9. You haven't seen a specialist
If you have been experiencing knee pain for several days or weeks, it's important to seek medical attention. It is important to get an accurate evaluation from a doctor who specializes in musculoskeletal conditions because there are many things that can cause knee pain.
10. You're not getting the right treatment
Many people who suffer from knee pain say they've had it for years, but they've never visited a doctor. Knee pain can be caused by a number of different factors, so it's important to get an accurate diagnosis before starting any treatment.
If you're suffering from a knee problem, visit a specialist as soon as possible. Get medical attention right away because this could be an indication of more serious problems. The sooner you see a doctor, the better. You may be able to identify and treat the underlying cause of your knee pain before it becomes more serious or debilitating. A pain physician will be able to give you treatment options that are best for your situation.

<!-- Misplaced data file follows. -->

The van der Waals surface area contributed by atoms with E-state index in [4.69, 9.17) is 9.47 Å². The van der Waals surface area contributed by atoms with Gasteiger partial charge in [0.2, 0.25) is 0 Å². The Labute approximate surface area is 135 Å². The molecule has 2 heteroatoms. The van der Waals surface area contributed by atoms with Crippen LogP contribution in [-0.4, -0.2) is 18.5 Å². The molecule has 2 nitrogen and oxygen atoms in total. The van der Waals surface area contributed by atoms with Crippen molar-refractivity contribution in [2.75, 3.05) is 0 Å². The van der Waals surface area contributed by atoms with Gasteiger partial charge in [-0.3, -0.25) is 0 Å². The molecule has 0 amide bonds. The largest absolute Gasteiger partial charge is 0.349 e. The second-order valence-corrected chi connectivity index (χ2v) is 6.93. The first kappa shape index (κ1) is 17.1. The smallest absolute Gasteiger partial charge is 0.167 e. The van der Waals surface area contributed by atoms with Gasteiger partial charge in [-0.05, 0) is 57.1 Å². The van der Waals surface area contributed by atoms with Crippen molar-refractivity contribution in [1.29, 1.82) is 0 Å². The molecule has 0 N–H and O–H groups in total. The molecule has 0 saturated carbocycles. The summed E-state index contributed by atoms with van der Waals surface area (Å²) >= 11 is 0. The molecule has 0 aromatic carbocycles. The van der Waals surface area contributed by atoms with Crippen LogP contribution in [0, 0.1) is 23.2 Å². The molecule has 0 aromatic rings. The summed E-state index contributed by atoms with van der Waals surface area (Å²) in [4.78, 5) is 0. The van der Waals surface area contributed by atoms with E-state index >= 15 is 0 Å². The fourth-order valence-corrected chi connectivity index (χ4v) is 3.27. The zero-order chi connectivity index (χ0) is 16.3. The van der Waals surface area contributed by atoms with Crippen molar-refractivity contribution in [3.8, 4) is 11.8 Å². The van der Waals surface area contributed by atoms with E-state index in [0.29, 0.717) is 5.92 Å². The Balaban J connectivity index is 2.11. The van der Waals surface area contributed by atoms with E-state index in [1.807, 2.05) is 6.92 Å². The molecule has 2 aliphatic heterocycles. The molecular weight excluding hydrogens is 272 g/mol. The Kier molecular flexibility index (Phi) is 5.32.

11. You're not going to physical therapy
Physical therapists are trained professionals who specialize in helping people regain their mobility after injury or surgery. Even if you have an old sports injury from years ago, physical therapy can help reduce inflammation and improve your range of motion after surgery or injury.
Physical therapy can help ease knee pain by strengthening muscles and improving flexibility. It may also include treatments such as ultrasound or electrical stimulation to reduce inflammation around tendons and ligaments that run through your knee joint. The goal is to strengthen muscles that support your knee joint and improve alignment so your bones aren't rubbing against each other too much when you walk or run.
As you can see, there are actually a lot of ways that you could be making your knee pain worse. Remembering these different causes can help you avoid future problems. Don't be afraid to seek treatment from a pain management NYC specialist and get the right treatment for your knee pain to avoid having it linger so that you can get back to being on your feet doing what you want!